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YOU are a long time dead - but maybe not a long time buried any more. In Victoria, ''leasing'' a grave site could soon become an option.

The Victorian government is conducting a review of cemeteries, and with only eight metropolitan councils expected to have remaining grave plots by the end of 2035, many councils have already run out.

A spokeswoman for Health Minister David Davis said as part of the cemetery review ''issues relating to tenure will be considered''.

Russ Allison was in charge of Springvale Botanical Cemetery for more than a decade and said in Victoria once a grave site is purchased it is for perpetuity.

But in states such as South Australia no grave can be leased for more than 100 years and in some cemeteries it is 25 or 50 years.

''Once the lease runs out, if the family or descendants don't re-buy it, cemeteries can do what is called a lift and deepen. They can dig the grave again, remove the bones and place them in an ossuary or the bottom of the grave and they can re-sell the grave to a new family,'' he said.

The system has long been in use at the Pere Lachaise cemetery in Paris, he said.

Mr Allison said there would be pressure on the state government to introduce lease arrangements in Victoria.

But he warned, ''it would be a brave government that makes it retrospective, because that would be a bit challenging: 'we have changed our minds and are going to dig up grandpa'.''

The first ever study into estimating the remaining capacity of Victorian cemeteries was completed this year by the Health Department and determined that ''within metropolitan Melbourne some LGAs [local government areas] no longer have any remaining capacity, and others will exhaust their capacity before 2035, some within the next two years''.

The report estimated 50 per cent of people in metropolitan areas and 30 per cent in rural areas chose cremation over burial.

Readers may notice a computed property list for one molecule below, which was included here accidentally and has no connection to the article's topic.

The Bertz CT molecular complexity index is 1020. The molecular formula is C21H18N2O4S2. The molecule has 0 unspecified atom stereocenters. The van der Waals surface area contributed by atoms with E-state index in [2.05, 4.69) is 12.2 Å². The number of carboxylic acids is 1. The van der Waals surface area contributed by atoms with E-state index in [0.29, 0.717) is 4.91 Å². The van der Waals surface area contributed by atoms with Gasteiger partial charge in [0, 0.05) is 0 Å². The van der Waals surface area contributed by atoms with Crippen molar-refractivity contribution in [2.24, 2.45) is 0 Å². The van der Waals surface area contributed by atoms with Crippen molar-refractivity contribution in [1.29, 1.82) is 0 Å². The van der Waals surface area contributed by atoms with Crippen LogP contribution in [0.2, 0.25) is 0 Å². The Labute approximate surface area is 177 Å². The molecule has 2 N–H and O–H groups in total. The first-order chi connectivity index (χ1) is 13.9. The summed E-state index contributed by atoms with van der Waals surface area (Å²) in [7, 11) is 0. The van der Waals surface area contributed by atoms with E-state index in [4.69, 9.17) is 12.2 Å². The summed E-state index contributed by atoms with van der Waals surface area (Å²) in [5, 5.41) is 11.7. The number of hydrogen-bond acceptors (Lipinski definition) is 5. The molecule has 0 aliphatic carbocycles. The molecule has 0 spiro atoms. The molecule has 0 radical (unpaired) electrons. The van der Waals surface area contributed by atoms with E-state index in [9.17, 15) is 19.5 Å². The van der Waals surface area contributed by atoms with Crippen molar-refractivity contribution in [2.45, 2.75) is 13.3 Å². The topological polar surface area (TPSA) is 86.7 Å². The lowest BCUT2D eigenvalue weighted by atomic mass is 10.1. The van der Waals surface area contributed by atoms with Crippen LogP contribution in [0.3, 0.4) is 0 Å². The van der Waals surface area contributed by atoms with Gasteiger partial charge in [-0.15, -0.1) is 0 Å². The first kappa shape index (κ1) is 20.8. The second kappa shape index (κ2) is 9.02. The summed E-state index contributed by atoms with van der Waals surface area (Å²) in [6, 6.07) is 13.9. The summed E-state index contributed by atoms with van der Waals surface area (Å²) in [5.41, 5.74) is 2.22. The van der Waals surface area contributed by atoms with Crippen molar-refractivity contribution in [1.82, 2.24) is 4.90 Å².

Consideration of leasing grave sites in Victoria comes at time of major change for cemeteries with a shift towards making them more like parks.

''You want to create an environment where people are happy to pop in, where they will meet and have a cup of coffee or just spend recreational time if they want to go for a walk,'' Mr Allison said.

Mr Allison said several Melbourne cemeteries had some of the city's best gardens that were popular for wedding photographs.

''Seems a bit crazy, people laugh when you tell them,'' he said.

He said in Europe cemeteries could also be the local park.

Landscape architect Florence Jaquet said cemeteries were becoming more attractive places to visit and pointed to Western Australia's Pinnaroo cemetery, where kangaroos roam freely in a park-like setting.

Ms Jaquet said some cemeteries around the world were even doing away with gravestones and using GPS technology to locate burial sites.

Funerals and commemoration are also moving online.

Kerri Ward, from remembrance site Funeral Studio, predicts that within five years all funeral companies will be providing an online memorial service to complement traditional cemeteries and services.

She said relatives from interstate and overseas could view live feeds of services and contribute to online memorials with their own anecdotes and condolences before and after services.

''You can leave photos and give a story and the family is being exposed to photos and stories they have never seen before, so that is really helping with their grieving process,'' she said.

She said recording messages to be viewed after death was the ''natural progression of what is happening''.